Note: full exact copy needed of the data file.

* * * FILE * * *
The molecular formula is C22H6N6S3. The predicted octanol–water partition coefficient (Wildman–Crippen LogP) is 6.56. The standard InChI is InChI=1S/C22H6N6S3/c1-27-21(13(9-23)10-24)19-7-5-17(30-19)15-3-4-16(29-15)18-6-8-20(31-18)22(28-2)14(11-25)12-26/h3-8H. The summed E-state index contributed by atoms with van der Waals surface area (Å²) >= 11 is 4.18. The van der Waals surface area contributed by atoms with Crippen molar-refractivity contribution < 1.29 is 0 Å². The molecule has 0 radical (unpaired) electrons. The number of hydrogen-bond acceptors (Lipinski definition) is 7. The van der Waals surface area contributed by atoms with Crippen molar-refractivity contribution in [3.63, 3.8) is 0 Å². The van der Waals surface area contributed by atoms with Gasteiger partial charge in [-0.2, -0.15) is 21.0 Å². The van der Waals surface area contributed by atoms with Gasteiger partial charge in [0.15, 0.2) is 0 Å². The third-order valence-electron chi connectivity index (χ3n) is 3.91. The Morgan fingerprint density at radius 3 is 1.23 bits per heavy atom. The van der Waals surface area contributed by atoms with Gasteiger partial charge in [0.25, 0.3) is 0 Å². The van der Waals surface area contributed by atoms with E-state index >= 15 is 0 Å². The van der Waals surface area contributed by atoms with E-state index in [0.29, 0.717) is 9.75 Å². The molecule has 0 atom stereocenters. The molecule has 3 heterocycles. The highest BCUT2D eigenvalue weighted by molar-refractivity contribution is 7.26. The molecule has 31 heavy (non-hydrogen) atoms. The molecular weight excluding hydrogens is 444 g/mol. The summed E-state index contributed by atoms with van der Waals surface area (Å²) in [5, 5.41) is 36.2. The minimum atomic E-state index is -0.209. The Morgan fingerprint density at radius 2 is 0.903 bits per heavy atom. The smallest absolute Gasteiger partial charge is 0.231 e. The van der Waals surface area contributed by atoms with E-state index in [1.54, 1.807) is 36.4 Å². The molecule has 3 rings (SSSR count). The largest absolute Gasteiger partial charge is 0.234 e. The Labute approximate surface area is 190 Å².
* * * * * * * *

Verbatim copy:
The molecular formula is C22H6N6S3. The predicted octanol–water partition coefficient (Wildman–Crippen LogP) is 6.56. The standard InChI is InChI=1S/C22H6N6S3/c1-27-21(13(9-23)10-24)19-7-5-17(30-19)15-3-4-16(29-15)18-6-8-20(31-18)22(28-2)14(11-25)12-26/h3-8H. The summed E-state index contributed by atoms with van der Waals surface area (Å²) >= 11 is 4.18. The van der Waals surface area contributed by atoms with Crippen molar-refractivity contribution < 1.29 is 0 Å². The molecule has 0 radical (unpaired) electrons. The number of hydrogen-bond acceptors (Lipinski definition) is 7. The van der Waals surface area contributed by atoms with Crippen molar-refractivity contribution in [3.63, 3.8) is 0 Å². The van der Waals surface area contributed by atoms with Gasteiger partial charge in [-0.2, -0.15) is 21.0 Å². The van der Waals surface area contributed by atoms with Gasteiger partial charge in [0.15, 0.2) is 0 Å². The third-order valence-electron chi connectivity index (χ3n) is 3.91. The Morgan fingerprint density at radius 3 is 1.23 bits per heavy atom. The van der Waals surface area contributed by atoms with Gasteiger partial charge in [0.25, 0.3) is 0 Å². The van der Waals surface area contributed by atoms with E-state index >= 15 is 0 Å². The van der Waals surface area contributed by atoms with E-state index in [0.29, 0.717) is 9.75 Å². The molecule has 0 atom stereocenters. The molecule has 3 heterocycles. The highest BCUT2D eigenvalue weighted by molar-refractivity contribution is 7.26. The molecule has 31 heavy (non-hydrogen) atoms. The molecular weight excluding hydrogens is 444 g/mol. The summed E-state index contributed by atoms with van der Waals surface area (Å²) in [5, 5.41) is 36.2. The minimum atomic E-state index is -0.209. The Morgan fingerprint density at radius 2 is 0.903 bits per heavy atom. The smallest absolute Gasteiger partial charge is 0.231 e. The van der Waals surface area contributed by atoms with E-state index in [1.54, 1.807) is 36.4 Å². The molecule has 3 rings (SSSR count). The largest absolute Gasteiger partial charge is 0.234 e. The Labute approximate surface area is 190 Å².